Saturday, October 29, 2016

Discussion on Democracy and the Democratic Party Sponsored by Young Involved Philadelphia

Young Involved Philadelphia sponsored a panel discussion on Democracy and the Democratic Party featuring my book Green Shoots of Democracy within the Philadelphia Democratic Party. The panel included prospective state representative Chris Rabb and reform-minded Democratic committeepersons Michael Bell and Moira Kulik.

Chris Rabb’s analysis of his remarkable victory in the 200th PA House race was both an inspiration and a cautionary tale. He won against all the odds, but a whole lot of hard work and resources are necessary to take on the political establishment.

Moira Kulik and Michael Bell are two of the committeepersons featured in my book and I greatly appreciated their willingness to speak candidly about their experiences in the ward system. Chris Rabb and I have had the good fortune to serve in 9th ward—where committeepersons vote on endorsements and procedures and where there is transparency about ward finances.

Kulik and Bell are in the 36th ward, a closed ward where committeepeople have no say in endorsements and there is no transparency in finances. The sad news is that only 5 out of 69 wards consistently operate like the 9th. If I had landed in one of the undemocratic, closed wards, I wouldn’t have lasted 30 days, let alone 30 years.

Unfortunately since my 2015 interviews with Bell and Kulik the situation in their ward appears to have deteriorated. There are no ward meetings, no GOTV plan, no political activity sponsored by the ward. The group they formed, the 36th ward progressives is no longer active although Bell and Kulik have some hope that it can be revived.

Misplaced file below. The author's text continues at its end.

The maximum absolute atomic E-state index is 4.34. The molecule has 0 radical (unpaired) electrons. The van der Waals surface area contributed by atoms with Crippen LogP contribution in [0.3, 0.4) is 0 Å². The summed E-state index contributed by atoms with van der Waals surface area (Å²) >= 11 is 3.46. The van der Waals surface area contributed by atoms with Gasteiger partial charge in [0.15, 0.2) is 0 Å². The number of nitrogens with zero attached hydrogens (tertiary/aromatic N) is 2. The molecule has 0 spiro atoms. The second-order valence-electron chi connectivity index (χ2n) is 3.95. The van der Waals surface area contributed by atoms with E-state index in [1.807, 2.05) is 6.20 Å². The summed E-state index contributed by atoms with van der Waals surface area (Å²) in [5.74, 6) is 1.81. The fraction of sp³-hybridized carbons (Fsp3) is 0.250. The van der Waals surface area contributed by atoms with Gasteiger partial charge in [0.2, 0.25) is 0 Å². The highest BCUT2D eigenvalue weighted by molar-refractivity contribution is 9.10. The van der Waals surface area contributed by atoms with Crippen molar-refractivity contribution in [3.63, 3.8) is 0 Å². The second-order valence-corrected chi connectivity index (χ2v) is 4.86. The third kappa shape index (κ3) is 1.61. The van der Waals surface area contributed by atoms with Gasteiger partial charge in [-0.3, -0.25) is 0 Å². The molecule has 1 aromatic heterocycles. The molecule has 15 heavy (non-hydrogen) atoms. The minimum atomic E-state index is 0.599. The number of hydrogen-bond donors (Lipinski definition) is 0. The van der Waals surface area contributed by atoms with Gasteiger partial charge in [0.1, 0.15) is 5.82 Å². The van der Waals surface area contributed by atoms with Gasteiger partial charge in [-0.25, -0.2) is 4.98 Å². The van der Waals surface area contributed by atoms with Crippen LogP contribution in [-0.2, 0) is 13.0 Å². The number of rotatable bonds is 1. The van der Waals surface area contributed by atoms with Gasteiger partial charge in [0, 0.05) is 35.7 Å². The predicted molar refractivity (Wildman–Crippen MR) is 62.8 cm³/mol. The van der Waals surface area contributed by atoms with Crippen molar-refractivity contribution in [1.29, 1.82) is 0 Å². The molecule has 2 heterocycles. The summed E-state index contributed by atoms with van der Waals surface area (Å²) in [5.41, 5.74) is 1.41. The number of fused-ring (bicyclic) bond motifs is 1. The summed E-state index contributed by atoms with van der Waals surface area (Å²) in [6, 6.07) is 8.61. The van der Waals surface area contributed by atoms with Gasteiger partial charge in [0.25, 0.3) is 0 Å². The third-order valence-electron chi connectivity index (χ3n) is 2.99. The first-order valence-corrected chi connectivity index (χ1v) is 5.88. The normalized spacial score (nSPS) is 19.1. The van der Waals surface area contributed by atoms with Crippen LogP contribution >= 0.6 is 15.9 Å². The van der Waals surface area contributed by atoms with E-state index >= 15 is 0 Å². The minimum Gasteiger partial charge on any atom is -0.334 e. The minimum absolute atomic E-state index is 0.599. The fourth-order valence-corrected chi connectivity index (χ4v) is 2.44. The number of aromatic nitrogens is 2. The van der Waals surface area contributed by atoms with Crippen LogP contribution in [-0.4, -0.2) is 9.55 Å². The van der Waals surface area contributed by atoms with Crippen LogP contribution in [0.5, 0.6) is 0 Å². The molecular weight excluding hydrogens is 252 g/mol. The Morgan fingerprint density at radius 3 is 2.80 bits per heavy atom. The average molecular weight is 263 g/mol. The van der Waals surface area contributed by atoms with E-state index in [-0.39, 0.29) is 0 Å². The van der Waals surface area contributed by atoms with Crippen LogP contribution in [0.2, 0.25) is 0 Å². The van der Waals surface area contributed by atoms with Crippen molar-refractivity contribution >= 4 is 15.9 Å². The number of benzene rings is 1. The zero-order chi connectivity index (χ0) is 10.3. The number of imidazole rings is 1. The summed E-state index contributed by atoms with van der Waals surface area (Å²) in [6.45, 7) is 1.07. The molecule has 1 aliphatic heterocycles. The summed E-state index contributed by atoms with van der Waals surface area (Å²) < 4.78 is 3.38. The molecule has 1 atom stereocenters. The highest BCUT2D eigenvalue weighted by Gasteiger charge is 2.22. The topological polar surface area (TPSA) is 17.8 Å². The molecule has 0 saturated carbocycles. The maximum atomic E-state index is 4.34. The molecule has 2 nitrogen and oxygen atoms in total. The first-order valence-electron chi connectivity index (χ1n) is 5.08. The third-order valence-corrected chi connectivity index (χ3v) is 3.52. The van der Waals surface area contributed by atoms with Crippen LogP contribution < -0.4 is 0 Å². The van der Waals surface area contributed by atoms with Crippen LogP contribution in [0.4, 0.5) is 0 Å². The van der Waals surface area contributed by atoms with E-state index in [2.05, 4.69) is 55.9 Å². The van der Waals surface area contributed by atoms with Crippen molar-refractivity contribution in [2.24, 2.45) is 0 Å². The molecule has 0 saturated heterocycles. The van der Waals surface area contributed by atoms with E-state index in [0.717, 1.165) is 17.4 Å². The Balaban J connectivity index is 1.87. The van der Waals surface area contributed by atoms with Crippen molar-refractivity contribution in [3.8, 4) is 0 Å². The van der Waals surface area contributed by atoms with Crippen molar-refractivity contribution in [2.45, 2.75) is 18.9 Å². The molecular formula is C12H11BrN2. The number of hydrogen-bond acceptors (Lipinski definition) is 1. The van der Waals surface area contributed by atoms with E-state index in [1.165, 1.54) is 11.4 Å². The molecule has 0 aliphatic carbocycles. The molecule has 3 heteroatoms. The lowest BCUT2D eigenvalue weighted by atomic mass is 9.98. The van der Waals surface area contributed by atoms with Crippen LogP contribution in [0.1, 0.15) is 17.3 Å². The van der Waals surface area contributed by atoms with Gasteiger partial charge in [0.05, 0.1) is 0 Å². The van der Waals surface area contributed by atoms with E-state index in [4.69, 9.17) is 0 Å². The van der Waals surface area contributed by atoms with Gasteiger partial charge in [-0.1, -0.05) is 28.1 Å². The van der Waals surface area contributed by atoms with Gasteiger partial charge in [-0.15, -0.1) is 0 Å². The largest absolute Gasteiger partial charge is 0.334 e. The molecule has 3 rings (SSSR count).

The moderator Nick Marzano asked some interesting questions, one of which was: "What do you think keeps things from changing as quickly as some of us might like?" The best answer I could come up with is that institutional change is usually a slow process and people get worn down.

Some of the people I interviewed in 2014 and 2015 who were all fired up and ready to go are no longer active in ward politics or considerably less active. However, others that I Interviewed are still working hard and committed to change; I have tremendous admiration for those who keep fighting the good fight.

However, I do understand why people get frustrated. Some of the new committeepersons elected in 2014 were horrified when they discovered what goes on in their wards:
Dictatorial ward leaders who think that democracy begins and ends with the ward leader election.

No vote on endorsements and in some cases not even finding out who will be on their ward ballot until Election Day.

No activity in the ward prior to Election Day—certainly part of the explanation for the depressingly low level of turnout in so many wards.

Spots on sample ballots sold to the highest bidder.
However, some of the people no longer active as committeepersons are not among the worn out and discouraged. Several of these committeepersons elected in 2014 have moved out of their divisions. These former committeepersons have to wait until 2018 if they would like to run for committeeperson in their new divisions.